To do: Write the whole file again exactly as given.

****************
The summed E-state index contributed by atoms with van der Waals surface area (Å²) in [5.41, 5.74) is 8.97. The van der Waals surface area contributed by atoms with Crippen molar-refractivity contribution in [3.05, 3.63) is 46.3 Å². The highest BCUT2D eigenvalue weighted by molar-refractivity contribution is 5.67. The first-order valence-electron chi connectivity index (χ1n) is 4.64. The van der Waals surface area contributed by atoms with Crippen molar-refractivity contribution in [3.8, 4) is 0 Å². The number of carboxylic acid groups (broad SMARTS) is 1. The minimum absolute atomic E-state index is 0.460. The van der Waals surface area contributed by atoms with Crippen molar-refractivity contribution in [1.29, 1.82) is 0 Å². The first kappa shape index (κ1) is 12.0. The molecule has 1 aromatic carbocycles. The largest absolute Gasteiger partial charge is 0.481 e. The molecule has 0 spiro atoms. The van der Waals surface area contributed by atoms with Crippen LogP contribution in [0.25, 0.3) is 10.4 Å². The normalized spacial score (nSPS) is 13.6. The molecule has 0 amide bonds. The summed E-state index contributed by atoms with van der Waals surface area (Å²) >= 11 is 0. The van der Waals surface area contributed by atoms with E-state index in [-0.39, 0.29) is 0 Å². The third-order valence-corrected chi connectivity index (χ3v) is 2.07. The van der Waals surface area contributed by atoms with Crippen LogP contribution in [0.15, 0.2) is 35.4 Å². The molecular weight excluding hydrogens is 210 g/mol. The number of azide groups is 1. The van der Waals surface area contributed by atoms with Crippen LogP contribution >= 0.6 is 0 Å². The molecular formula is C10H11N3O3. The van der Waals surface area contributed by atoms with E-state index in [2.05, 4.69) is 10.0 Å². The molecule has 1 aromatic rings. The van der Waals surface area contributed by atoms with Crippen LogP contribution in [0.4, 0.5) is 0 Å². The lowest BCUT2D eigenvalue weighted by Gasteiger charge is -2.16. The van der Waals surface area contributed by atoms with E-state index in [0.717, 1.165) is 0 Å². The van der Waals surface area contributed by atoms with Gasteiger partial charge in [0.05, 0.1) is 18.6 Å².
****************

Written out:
The summed E-state index contributed by atoms with van der Waals surface area (Å²) in [5.41, 5.74) is 8.97. The van der Waals surface area contributed by atoms with Crippen molar-refractivity contribution in [3.05, 3.63) is 46.3 Å². The highest BCUT2D eigenvalue weighted by molar-refractivity contribution is 5.67. The first-order valence-electron chi connectivity index (χ1n) is 4.64. The van der Waals surface area contributed by atoms with Crippen molar-refractivity contribution in [3.8, 4) is 0 Å². The number of carboxylic acid groups (broad SMARTS) is 1. The minimum absolute atomic E-state index is 0.460. The van der Waals surface area contributed by atoms with Crippen molar-refractivity contribution in [1.29, 1.82) is 0 Å². The first kappa shape index (κ1) is 12.0. The molecule has 1 aromatic carbocycles. The largest absolute Gasteiger partial charge is 0.481 e. The molecule has 0 spiro atoms. The van der Waals surface area contributed by atoms with Crippen LogP contribution in [0.25, 0.3) is 10.4 Å². The normalized spacial score (nSPS) is 13.6. The molecule has 0 amide bonds. The summed E-state index contributed by atoms with van der Waals surface area (Å²) >= 11 is 0. The van der Waals surface area contributed by atoms with E-state index in [-0.39, 0.29) is 0 Å². The third-order valence-corrected chi connectivity index (χ3v) is 2.07. The van der Waals surface area contributed by atoms with Crippen LogP contribution in [0.15, 0.2) is 35.4 Å². The molecular weight excluding hydrogens is 210 g/mol. The number of azide groups is 1. The van der Waals surface area contributed by atoms with Crippen LogP contribution >= 0.6 is 0 Å². The molecular formula is C10H11N3O3. The van der Waals surface area contributed by atoms with E-state index in [2.05, 4.69) is 10.0 Å². The molecule has 1 aromatic rings. The van der Waals surface area contributed by atoms with Crippen LogP contribution in [0.4, 0.5) is 0 Å². The lowest BCUT2D eigenvalue weighted by Gasteiger charge is -2.16. The van der Waals surface area contributed by atoms with E-state index in [0.717, 1.165) is 0 Å². The van der Waals surface area contributed by atoms with Gasteiger partial charge in [0.05, 0.1) is 18.6 Å².